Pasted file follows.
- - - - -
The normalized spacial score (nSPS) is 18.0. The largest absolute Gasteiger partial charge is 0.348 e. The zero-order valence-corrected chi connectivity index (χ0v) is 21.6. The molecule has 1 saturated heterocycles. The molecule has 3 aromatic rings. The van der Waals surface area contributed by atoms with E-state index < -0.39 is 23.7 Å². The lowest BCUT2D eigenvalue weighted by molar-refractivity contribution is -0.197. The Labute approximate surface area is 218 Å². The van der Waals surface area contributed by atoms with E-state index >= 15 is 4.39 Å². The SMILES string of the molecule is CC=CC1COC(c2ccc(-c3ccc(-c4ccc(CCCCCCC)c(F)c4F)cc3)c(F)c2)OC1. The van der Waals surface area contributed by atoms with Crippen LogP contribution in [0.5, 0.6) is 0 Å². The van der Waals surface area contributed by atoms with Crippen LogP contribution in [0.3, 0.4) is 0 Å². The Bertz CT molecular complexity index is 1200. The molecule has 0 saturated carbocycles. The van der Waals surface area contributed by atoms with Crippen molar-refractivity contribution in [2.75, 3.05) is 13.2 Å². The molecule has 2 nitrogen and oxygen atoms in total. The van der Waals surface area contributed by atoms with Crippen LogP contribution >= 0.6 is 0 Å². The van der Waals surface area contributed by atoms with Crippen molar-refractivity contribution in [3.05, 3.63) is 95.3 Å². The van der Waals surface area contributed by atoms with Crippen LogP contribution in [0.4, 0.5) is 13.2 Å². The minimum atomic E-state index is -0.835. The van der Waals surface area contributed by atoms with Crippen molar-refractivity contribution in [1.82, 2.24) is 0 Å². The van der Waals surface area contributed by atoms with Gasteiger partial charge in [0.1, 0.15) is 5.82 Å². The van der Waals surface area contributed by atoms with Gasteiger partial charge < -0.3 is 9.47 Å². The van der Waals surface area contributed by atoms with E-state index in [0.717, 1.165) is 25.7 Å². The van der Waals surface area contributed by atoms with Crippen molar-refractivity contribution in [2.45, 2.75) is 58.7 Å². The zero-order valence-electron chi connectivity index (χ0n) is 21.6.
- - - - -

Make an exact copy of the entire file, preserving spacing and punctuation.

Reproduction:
The normalized spacial score (nSPS) is 18.0. The largest absolute Gasteiger partial charge is 0.348 e. The zero-order valence-corrected chi connectivity index (χ0v) is 21.6. The molecule has 1 saturated heterocycles. The molecule has 3 aromatic rings. The van der Waals surface area contributed by atoms with E-state index < -0.39 is 23.7 Å². The lowest BCUT2D eigenvalue weighted by molar-refractivity contribution is -0.197. The Labute approximate surface area is 218 Å². The van der Waals surface area contributed by atoms with E-state index >= 15 is 4.39 Å². The SMILES string of the molecule is CC=CC1COC(c2ccc(-c3ccc(-c4ccc(CCCCCCC)c(F)c4F)cc3)c(F)c2)OC1. The van der Waals surface area contributed by atoms with Crippen LogP contribution in [0.5, 0.6) is 0 Å². The van der Waals surface area contributed by atoms with Crippen LogP contribution in [0.3, 0.4) is 0 Å². The Bertz CT molecular complexity index is 1200. The molecule has 0 saturated carbocycles. The van der Waals surface area contributed by atoms with Crippen molar-refractivity contribution in [2.75, 3.05) is 13.2 Å². The molecule has 2 nitrogen and oxygen atoms in total. The van der Waals surface area contributed by atoms with Crippen LogP contribution >= 0.6 is 0 Å². The van der Waals surface area contributed by atoms with Crippen molar-refractivity contribution in [3.05, 3.63) is 95.3 Å². The van der Waals surface area contributed by atoms with Crippen LogP contribution in [0.4, 0.5) is 13.2 Å². The minimum atomic E-state index is -0.835. The van der Waals surface area contributed by atoms with Crippen molar-refractivity contribution in [1.82, 2.24) is 0 Å². The van der Waals surface area contributed by atoms with Gasteiger partial charge in [0.1, 0.15) is 5.82 Å². The van der Waals surface area contributed by atoms with Gasteiger partial charge < -0.3 is 9.47 Å². The van der Waals surface area contributed by atoms with E-state index in [0.717, 1.165) is 25.7 Å². The van der Waals surface area contributed by atoms with Crippen molar-refractivity contribution in [2.45, 2.75) is 58.7 Å². The zero-order valence-electron chi connectivity index (χ0n) is 21.6.